For the initial wash and deep cleaning (once a month): Dissolve one tablespoon in enough water to create a paste. Apply this to your roots and let it sit for a moment. Then, start massaging your scalp, starting at the crown of your head, working upwards and out. Really focus on the area where your part lies. Lastly, scrub the remaining paste into the back of your skull and sideburn area. All this massaging will clean out the grime and stimulate blood flow. Be sure to scrub gently, as to not break the hair.
For regular washing (only needed every 4 days): Put one tablespoon of baking soda in a squirt bottle (or an empty shampoo bottle!) filled with water. Note: you may need to experiment with different amounts of baking soda for your hair type. Mine can get pretty oily, so I use a bit more.
Anywho, squirt it into your roots, massaging it in as you go. You should really only use up to 1/4 of the mixture. After a good scrub, rinse it out thoroughly. It may feel like its not clean, but it is, you are just used to the "squeaky" feeling of shampoo. You may over wash your hair the first couple times.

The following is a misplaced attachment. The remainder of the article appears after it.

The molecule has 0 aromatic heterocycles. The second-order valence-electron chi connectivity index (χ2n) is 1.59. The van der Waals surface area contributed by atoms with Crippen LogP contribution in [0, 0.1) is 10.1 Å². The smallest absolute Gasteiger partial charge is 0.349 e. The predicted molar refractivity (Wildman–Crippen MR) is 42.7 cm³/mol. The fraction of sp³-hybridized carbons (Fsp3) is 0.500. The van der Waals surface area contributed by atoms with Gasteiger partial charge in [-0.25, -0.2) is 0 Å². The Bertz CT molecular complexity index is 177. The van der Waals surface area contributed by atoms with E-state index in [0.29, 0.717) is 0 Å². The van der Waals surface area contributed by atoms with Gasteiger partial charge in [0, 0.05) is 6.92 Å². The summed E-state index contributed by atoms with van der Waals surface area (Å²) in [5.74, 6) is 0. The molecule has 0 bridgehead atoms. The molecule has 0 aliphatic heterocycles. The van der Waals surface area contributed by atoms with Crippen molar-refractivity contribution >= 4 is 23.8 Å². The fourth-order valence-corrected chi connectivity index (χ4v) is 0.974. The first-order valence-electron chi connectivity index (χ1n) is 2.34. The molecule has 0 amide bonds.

The rinse (about every other wash): I use the rinse after every wash, but you may find it to be too much. Pour one part Apple Cider Vinegar into another bottle with 3-4 parts water. Squirt this into the ends of your hair and let it sit for 2 minutes. Rinse it very thoroughly...you're done!
|See? Just as clean as shampooed hair!|
Please keep in mind there is a transition period of about 1 month. To offset this, try adding a bit of Dr. Bronners castille soap. Try the kind with lavender or tea-tree for some extra goodness!
I love not having to buy shampoo ever again. I'm just cheap like that. BUT...If you find this all to be too much of a change for you, try just switching to a sulfate-free, paraben-free, shampoo and conditioning system. They cost a bit more, but your hair will thank you!
Trouble with "no-poo"?
- "My hair is frizzy!" -use less baking soda or add some honey.
- "My scalp is itchy!" -massage some essential oils into your scalp after cleaning. Try tea-tree, rosemary, or lavender.
- "My hair is greasy!" - you are using too much vinegar. Or use lemon juice instead.